The number of Britons converting to Islam has doubled in 10 years yet more than a third of people in the UK believe that Islam is a threat to the British way of life.
- Shari'ah law
Born in France into a secular family, Rav David Touitou, Shass candidate in the city of Ashdod, defines himself as an Orthodox Zionist. He is a rising and influential figure in French-speaking Judaism, Chabad and Breslev movements.
Touitou believes every European is responsible for the historical atrocities committed by Rome. They call our erasure the war of Gog and Magog, the famous and necessary war they have all been waiting for. What we are going through in France, and in Europe, is scary but good news for them. Stating the Messiah will come only when Europe and Christianity have fallen completely.
The Gog prophecy is meant to be fulfilled at the approach of what is called the "end of days", but not necessarily the end of the world. One view within Christianity is more starkly apocalyptic, making Gog and Magog, here indicating nations rather than individuals, allies of Satan against God at the end of the millennium, as described in the Book of Revelation.
They appear in the Quran in chapter Al-Kahf as Yajuj and Majuj, primitive and immoral tribes that were separated and barriered off by Dhu al-Qarnayn ("He of the Two Horns") who is mentioned in the Quran as a great righteous ruler and conqueror. Some contemporary Muslim historians and geographers regarded the Vikings as the emergence of Gog and Magog.
In 1996, the grand mufti of Cyprus, shockingly, accused Charles III - the new British king - of secretly being a Muslim. "Did you know that Prince Charles has converted to Islam. Yes, yes. He is a Muslim. I can't say more. But it happened in Turkey. Oh, yes, he converted all right,” the late Nazim Al-Haqqani said. King Charles even once revealed that he had been learning Arabic in order to understand the Quran better - a fact praised by Cambridge Central Mosque’s imam.
Charles has previously described Islam as possessing “one of the greatest treasuries of accumulated wisdom and spiritual knowledge available to humanity” - a tradition he said was obscured by a drive towards “western materialism”. In a 2013 speech to the World Islamic Economic Forum in London, Charles III displayed detailed knowledge of Islamic finance, and the benefits he believed it could bring to global financial markets.
The action or process of settling among and establishing control over the indigenous people of an area.
Hijra in Arabic means 'migration' or 'emigration'. In Islam, the Hijra refers to the 200 mile journey Muhammad made from his hometown of Mecca to the city of Medina in order to escape religious persecution. However, Muslims remember the Hijra not as an act of weakness but instead as a strategic act of triumph that enabled the foundation of the Islamic community. For Muslims, the Hijra is the pivotal moment that changed the face of the world forever. Dr Ibrahim B. Syed argues:
The Hijra was such a crucial defining moment for the early Islamic community that they decided that the Islamic calendar should start with this event. Some of the transitions between the Meccan era and the Medinan era caused by the Hijra included:
- Transition from Muslims representing a small, persecuted religious minority to a strong regional power with allies.
- Transition from an informal group of believers to a political community/state with a strong centralised leadership and constitution. This represented the start of Islam as a political and religious force.
- Transition from a local focus on converting the Quraysh tribe in Mecca to a universal focus on reaching all people with the word of God.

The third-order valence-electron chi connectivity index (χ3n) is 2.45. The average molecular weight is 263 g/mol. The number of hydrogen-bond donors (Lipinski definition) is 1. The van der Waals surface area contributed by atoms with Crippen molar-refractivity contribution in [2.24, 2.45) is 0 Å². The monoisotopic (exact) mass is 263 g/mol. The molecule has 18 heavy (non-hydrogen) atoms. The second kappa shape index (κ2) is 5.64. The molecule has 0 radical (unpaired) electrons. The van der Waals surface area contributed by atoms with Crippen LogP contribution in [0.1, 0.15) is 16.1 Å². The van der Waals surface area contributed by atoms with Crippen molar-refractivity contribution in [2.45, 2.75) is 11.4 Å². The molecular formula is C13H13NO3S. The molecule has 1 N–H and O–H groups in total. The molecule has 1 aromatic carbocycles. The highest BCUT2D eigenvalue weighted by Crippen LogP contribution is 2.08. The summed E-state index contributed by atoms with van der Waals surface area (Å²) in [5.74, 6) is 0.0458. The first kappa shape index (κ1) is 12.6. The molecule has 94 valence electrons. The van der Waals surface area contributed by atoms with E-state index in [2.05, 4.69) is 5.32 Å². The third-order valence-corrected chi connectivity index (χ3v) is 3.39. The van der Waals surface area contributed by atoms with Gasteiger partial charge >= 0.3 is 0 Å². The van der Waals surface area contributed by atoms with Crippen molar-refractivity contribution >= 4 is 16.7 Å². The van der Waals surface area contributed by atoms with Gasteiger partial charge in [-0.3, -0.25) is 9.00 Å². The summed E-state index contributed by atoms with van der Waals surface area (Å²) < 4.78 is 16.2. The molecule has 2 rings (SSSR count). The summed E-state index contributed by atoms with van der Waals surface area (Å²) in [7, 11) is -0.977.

For these reasons, the Hijra is often cited as the beginning of the Islam. Before the Hijra, it is usually argued, Muhammad and his followers were a weak and disorganised group of friends. After the Hijra, this small community became a powerful regional entity which was capable of winning wars against their enemies and conquering new territories.
In classical Islamic law (sharia), the term refers to armed struggle against unbelievers, while modernist Islamic scholars generally equate military jihad with defensive warfare. In Sufi circles, spiritual and moral jihad has been traditionally emphasized under the name of greater jihad. The term has gained additional attention in recent decades through its use by various insurgent Islamic extremist, militant Islamist, and terrorist individuals and organizations whose ideology is based on the Islamic notion of jihad.
Jihad is an Arabic word which literally means "striving" or "struggling", especially with a praiseworthy aim. In an Islamic context, it can refer to almost any effort to make personal and social life conform with God's guidance, such as struggle against one's evil inclinations [inner ("greater")], proselytizing, or efforts toward the moral betterment of the Muslim community (Ummah), though it is most frequently associated with [external ("lesser")] war.
The sense of jihad as armed resistance was first used in the context of persecution faced by Muslims, as when Muhammad was at Mecca, when the community had two choices: emigration (hijra) or jihad. Jihad has traditionally been divided into "greater jihad" (inner struggle against sinful behavior) and "lesser jihad" (military sense). Early Islamic thought considered non-violent interpretations of jihad, especially for those Muslims who could not partake in warfare in distant lands.
Most classical writings use the term jihad in the military sense. Rules of Jihad prohibit attacking or molesting non-combatants, which include women, children under the age of puberty, elderly men, people with disabilities and those who are sick. Diplomats, merchants and peasants are similarly immune from being attacked. Monks are presumed to be non-combatants and thus have immunity too; similarly places of worship should not be attacked. Even if the enemy disregarded the immunity of noncombatants, Muslims could not respond in kind.
The jihadist flag is a flag commonly used by various Islamist and fundamentalist movements as a symbol of jihad. It usually consists of the Black Standard with a white text of the Shahada (Islamic declaration of faith) emblazoned across it in calligraphy style writing. Its usage was widely adopted by Islamist groups and jihadists during the 1990s and early 2000s. Aside from Islamism, the flag has also been used by various terrorist organizations such as al-Qaeda, Islamic State (ISIS, ISIL/IS/Daesh), al-Shabaab, Chechnyan Mujahideen and Hizbul Islam.